SCOTRAIL officials last night sought to reassure anxious commuters

that its plans to introduce single track sections on the Milngavie

branch line will not lead to delays in services or affect safety.

Nearly 400 people gathered in Kessington Hall, Bearsden, for a public

meeting on the controversial ScotRail plan to introduce single track

between Westerton and Bearsden and Hillfoot to Milngavie -- stretches of

track on which up to 5000 people travel every day.

The meeting, attended by Labour MPs Mr Sam Galbraith, Strathkelvin and

Bearsden, and Mr Tony Worthington, Clydebank and Milngavie, was told by

ScotRail that the plan to introduce single track is a key element in its

#18.5m improvement and re-signalling scheme for the Glasgow north

electric line, which was included, and approved, in the 1983 Strathclyde

Regional Council rail review.

Mr Alan Mackay, ScotRail's regional operations superintendent, told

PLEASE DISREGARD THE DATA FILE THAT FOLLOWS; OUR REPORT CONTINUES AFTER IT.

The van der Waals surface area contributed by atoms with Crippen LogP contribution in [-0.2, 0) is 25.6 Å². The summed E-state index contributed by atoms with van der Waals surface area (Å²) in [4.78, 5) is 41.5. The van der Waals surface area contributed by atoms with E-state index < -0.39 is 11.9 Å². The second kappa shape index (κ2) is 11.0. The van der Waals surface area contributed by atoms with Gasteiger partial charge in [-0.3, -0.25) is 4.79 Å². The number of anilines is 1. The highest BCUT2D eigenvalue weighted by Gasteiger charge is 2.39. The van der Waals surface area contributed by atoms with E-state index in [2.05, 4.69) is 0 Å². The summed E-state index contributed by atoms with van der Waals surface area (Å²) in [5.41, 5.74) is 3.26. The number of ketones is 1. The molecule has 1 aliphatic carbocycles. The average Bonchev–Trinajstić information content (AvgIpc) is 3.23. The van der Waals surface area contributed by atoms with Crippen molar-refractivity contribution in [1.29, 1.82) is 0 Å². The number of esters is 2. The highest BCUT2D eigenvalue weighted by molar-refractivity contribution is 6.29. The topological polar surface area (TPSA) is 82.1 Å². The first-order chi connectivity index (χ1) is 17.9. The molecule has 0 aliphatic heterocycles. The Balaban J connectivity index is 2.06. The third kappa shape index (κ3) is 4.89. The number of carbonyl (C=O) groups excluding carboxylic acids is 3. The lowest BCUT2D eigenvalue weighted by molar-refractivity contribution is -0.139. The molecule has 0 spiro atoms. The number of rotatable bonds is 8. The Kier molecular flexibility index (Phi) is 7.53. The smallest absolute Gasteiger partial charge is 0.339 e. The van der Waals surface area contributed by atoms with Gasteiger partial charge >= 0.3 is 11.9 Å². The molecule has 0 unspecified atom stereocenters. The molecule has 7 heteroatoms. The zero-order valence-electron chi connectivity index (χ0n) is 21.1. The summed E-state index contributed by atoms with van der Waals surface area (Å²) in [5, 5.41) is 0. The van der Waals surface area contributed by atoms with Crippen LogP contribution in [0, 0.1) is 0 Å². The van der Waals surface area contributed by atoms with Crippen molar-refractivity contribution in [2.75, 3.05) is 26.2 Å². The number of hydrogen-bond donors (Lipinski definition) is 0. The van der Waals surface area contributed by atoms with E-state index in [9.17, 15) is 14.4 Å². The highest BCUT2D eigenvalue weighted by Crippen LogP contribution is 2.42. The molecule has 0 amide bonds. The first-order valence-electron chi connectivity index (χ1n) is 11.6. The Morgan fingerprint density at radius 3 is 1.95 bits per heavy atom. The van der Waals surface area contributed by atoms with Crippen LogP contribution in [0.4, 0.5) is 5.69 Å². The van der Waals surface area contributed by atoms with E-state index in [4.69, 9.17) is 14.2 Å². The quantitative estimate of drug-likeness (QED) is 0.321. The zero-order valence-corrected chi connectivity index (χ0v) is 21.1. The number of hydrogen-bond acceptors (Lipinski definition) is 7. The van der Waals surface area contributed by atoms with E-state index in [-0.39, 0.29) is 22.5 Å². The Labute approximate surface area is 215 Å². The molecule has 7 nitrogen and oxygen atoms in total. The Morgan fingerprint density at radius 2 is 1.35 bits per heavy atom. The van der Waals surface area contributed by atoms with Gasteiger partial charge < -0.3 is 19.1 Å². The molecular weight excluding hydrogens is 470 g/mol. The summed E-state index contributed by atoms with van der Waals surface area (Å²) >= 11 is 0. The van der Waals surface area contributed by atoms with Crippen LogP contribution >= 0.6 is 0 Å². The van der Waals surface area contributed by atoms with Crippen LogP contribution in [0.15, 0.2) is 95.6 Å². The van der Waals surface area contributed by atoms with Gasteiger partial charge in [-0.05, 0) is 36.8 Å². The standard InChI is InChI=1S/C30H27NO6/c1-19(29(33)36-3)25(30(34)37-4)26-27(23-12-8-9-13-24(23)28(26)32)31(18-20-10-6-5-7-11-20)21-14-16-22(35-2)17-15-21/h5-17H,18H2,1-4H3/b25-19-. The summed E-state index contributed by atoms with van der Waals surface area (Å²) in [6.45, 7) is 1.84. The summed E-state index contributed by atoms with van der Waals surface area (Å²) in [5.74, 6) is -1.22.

the meeting that the proposals would result in a more effective service

for customers. The track change was essential, he said, in order to

ensure that ScotRail could meet the needs of the travelling public.

With public fears over rail safety particularly acute following the

recent tragedy at Bellgrove, on the outskirts of Glasgow, Mr Mackay

sought to reassure the public. ''Safety is our paramount consideration.

It always has been, and always will be.''

Representatives of Stag, the Safer Track Action Group, told the

meeting that it would be ''foolhardy to downgrade the Milngavie line

before the lessons of the Bellgrove disaster have been identified and


Mr Ken Sutherland, a member of Stag and the research officer for the

Railway Development Society, said the group's claim that services would

be seriously affected by a single track system had been reinforced

yesterday by two separate incidents.

The breakdown of a train between Milngavie and Glasgow led to delays

for up to 100 passengers, and another delay was caused by doors jamming

on the 10.20am train from Milngavie to Glasgow.